Even at work for several years, most applications have been accessed via a web interface.  It's a huge advantage to just browse to a secured site rather than install and maintain a thick, or even thin, client.

And finally, I've been using Google Gmail and Apps (Documents, etc.) at work for years as well.  From any trustworthy computer and browser I can get to nearly everything at work that's important.  That was true even at the university.

Step 1:  For most folks, an OS is a liability

For most of us, the OS underlying the browser just brings trouble.  It's a place for viruses and worms to take hold, for cruft to build up until it crawls along so slowly that many people just give up and buy a new computer.   It requires constant help and repair and, in the best of cases, constant updating and vigilance to keep it safe and useable.

There are only a few computer professionals that really need, or think they have a good reason to need, an actual OS with all of the rights and priviledges thereof.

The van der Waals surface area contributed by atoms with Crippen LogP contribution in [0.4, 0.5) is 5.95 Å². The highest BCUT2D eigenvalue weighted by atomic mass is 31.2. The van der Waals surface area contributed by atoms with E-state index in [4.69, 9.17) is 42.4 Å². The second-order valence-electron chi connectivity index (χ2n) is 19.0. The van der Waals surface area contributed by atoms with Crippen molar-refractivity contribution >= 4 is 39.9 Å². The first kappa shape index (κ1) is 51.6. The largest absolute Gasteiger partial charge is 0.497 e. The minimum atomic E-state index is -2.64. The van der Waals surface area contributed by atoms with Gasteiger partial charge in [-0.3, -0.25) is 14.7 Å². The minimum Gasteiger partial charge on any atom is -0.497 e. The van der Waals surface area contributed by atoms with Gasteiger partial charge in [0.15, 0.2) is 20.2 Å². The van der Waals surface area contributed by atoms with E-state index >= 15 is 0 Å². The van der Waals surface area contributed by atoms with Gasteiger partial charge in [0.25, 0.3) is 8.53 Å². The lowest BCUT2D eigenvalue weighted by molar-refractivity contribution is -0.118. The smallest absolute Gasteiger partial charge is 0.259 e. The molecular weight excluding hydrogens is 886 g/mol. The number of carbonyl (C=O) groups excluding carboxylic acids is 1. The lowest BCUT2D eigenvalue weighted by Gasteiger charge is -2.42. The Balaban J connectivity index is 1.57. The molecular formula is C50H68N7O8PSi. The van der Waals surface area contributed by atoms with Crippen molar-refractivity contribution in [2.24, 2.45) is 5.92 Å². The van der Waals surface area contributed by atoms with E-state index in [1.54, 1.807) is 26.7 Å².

So, with ChromeOS, you just shave all of the OS overhead down to the minimum necessary to run Chrome, and that's it.  You still need the parts that talk to Wifi, card reader slots, USB ports for a camera and such, but there's a gigantically huge amount that you don't need.

The resulting system can then be reinforced and rearchitected to make it maximally secure.

In the ChromeOS world, you're using on-line apps.  They are updated constantly and invisibly to you.   You don't have to worry about the above problems and their related tasks.

Step 2:  You can work in the cloud

In this browser-only world, you keep all of your files on-line, in the cloud.  You don't have to worry about backups, installing apps, or lost data.  Your files are backed up, usually geographically distributed on a wide scale for redundancy, and easy to find.

It's true, relying on the cloud requires a level of trust.  We're used to having our stuff on our own computer and media.  Truthfully, though, most people do a bad job of managing and securing it.  The cloud is many times safer than what they currently do.